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GRUTTER V. BOLLINGER (02-241) 539 U.S. 306 (2003)
288 F.3d 732, affirmed.
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Opinion
[ O’Connor ]
Concurrence
[ Ginsburg ]
Dissent
[ Rehnquist ]
Dissent
[ Kennedy ]
Other
[ Opinion of Scalia ]
Other
[ Opinion of Thomas ]
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Opinion of Scalia, J.

SUPREME COURT OF THE UNITED STATES


No. 02—241

BARBARA GRUTTER, PETITIONER v. LEE
BOLLINGER et al.

ON WRIT OF CERTIORARI TO THE UNITED STATES COURT OF
APPEALS FOR THE SIXTH CIRCUIT

[June 23, 2003]

    Justice Scalia, with whom Justice Thomas joins, concurring in part and dissenting in part.

    I join the opinion of The Chief Justice. As he demonstrates, the University of Michigan Law School’s mystical “critical mass” justification for its discrimination by race challenges even the most gullible mind. The admissions statistics show it to be a sham to cover a scheme of racially proportionate admissions.

    I also join Parts I through VII of Justice Thomas’s opinion. I find particularly unanswerable his central point: that the allegedly “compelling state interest” at issue here is not the incremental “educational benefit” that emanates from the fabled “critical mass” of minority students, but rather Michigan’s interest in maintaining a “prestige” law school whose normal admissions standards disproportionately exclude blacks and other minorities. If that is a compelling state interest, everything is.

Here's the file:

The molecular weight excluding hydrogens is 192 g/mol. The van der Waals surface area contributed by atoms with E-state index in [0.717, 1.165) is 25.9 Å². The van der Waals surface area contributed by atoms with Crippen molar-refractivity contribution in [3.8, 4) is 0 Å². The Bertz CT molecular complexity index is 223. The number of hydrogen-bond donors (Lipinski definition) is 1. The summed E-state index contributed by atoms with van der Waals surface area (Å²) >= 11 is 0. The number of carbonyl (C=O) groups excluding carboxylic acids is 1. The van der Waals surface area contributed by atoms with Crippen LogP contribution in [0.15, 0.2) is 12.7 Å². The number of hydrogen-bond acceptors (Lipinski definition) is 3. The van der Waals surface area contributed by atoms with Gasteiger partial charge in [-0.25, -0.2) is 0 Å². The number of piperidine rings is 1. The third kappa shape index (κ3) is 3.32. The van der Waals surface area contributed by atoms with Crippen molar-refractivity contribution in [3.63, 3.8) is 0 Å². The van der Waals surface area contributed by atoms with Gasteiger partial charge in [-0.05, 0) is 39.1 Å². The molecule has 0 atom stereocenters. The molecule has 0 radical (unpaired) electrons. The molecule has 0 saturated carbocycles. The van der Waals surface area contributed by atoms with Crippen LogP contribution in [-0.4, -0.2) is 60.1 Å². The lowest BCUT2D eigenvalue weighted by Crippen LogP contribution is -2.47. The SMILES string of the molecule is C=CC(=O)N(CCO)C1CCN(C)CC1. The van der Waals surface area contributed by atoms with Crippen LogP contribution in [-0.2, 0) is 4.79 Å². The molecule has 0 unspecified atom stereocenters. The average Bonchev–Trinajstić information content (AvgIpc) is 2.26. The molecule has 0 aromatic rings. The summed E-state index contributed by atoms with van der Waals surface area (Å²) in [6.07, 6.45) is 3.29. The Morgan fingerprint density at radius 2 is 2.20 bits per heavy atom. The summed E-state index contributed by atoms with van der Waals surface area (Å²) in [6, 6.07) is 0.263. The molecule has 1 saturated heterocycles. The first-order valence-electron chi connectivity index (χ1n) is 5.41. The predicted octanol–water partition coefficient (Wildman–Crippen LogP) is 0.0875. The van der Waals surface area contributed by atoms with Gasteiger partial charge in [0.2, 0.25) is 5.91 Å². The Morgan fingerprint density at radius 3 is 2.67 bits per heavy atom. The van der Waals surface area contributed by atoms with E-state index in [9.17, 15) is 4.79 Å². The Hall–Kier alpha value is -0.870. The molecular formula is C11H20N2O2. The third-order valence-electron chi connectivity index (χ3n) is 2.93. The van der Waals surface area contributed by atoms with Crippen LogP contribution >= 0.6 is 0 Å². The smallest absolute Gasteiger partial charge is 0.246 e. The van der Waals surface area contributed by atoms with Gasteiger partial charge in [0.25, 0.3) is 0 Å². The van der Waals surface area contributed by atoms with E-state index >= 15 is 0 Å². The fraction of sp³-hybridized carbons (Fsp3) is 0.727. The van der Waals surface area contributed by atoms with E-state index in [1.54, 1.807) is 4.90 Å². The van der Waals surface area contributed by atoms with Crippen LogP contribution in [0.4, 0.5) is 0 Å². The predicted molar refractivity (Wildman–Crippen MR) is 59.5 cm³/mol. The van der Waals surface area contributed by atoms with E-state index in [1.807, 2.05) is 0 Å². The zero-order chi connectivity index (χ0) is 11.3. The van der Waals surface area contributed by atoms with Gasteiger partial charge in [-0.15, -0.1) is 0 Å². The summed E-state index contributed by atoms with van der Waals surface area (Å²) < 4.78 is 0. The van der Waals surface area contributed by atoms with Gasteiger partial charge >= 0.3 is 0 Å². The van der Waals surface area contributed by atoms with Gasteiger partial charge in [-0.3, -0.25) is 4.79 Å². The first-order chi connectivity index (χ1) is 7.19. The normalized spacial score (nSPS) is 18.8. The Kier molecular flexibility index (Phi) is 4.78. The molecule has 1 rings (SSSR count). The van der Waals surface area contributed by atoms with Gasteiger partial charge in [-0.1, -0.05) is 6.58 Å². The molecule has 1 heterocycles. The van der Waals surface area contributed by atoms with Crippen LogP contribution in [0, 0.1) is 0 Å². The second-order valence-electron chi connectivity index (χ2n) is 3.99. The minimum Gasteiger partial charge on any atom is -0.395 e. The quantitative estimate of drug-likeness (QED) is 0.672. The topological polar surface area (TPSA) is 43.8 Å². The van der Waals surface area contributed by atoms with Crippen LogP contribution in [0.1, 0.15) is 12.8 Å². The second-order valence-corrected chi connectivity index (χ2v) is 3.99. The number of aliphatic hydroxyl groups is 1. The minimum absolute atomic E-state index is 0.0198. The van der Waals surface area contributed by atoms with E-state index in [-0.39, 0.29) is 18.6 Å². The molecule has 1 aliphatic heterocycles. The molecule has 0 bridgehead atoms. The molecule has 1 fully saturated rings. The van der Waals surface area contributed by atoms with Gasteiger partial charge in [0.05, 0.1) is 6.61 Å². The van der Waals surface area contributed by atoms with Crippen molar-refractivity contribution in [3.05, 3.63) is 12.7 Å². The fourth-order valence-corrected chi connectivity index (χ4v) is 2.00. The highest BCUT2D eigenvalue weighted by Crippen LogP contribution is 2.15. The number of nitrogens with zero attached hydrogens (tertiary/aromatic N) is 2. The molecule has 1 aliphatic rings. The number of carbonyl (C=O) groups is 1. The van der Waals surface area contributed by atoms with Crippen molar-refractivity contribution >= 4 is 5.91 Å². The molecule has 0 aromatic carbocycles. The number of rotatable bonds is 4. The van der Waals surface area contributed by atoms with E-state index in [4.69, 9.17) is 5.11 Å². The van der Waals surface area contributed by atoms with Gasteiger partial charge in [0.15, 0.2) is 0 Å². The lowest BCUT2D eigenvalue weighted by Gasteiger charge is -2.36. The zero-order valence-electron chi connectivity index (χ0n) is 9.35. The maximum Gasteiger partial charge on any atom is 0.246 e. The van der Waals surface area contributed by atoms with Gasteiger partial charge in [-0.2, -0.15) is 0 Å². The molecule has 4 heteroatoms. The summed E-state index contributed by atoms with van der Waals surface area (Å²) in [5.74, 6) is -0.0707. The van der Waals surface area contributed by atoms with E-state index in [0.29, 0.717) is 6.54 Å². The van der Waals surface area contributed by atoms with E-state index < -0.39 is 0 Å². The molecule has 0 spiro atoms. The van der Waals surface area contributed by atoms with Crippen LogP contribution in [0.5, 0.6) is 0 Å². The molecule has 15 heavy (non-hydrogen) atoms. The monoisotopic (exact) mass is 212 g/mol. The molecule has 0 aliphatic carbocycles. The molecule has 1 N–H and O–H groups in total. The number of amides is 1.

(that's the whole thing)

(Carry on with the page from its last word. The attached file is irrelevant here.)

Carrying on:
I add the following: The “educational benefit” that the University of Michigan seeks to achieve by racial discrimination consists, according to the Court, of “ ‘cross-racial understanding,’ ante, at 18, and “ ‘better prepar[ation of] students for an increasingly diverse workforce and society,’ ibid., all of which is necessary not only for work, but also for good “citizenship,” ante, at 19. This is not, of course, an “educational benefit” on which students will be graded on their Law School transcript (Works and Plays Well with Others: B+) or tested by the bar examiners (Q: Describe in 500 words or less your cross-racial understanding). For it is a lesson of life rather than law–essentially the same lesson taught to (or rather learned by, for it cannot be “taught” in the usual sense) people three feet shorter and twenty years younger than the full-grown adults at the University of Michigan Law School, in institutions ranging from Boy Scout troops to public-school kindergartens. If properly considered an “educational benefit” at all, it is surely not one that is either uniquely relevant to law school or uniquely “teachable” in a formal educational setting. And therefore: If it is appropriate for the University of Michigan Law School to use racial discrimination for the purpose of putting together a “critical mass” that will convey generic lessons in socialization and good citizenship, surely it is no less appropriate–indeed, particularly appropriate–for the civil service system of the State of Michigan to do so. There, also, those exposed to “critical masses” of certain races will presumably become better Americans, better Michiganders, better civil servants. And surely private employers cannot be criticized–indeed, should be praised–if they also “teach” good citizenship to their adult employees through a patriotic, all-American system of racial discrimination in hiring. The nonminority individuals who are deprived of a legal education, a civil service job, or any job at all by reason of their skin color will surely understand.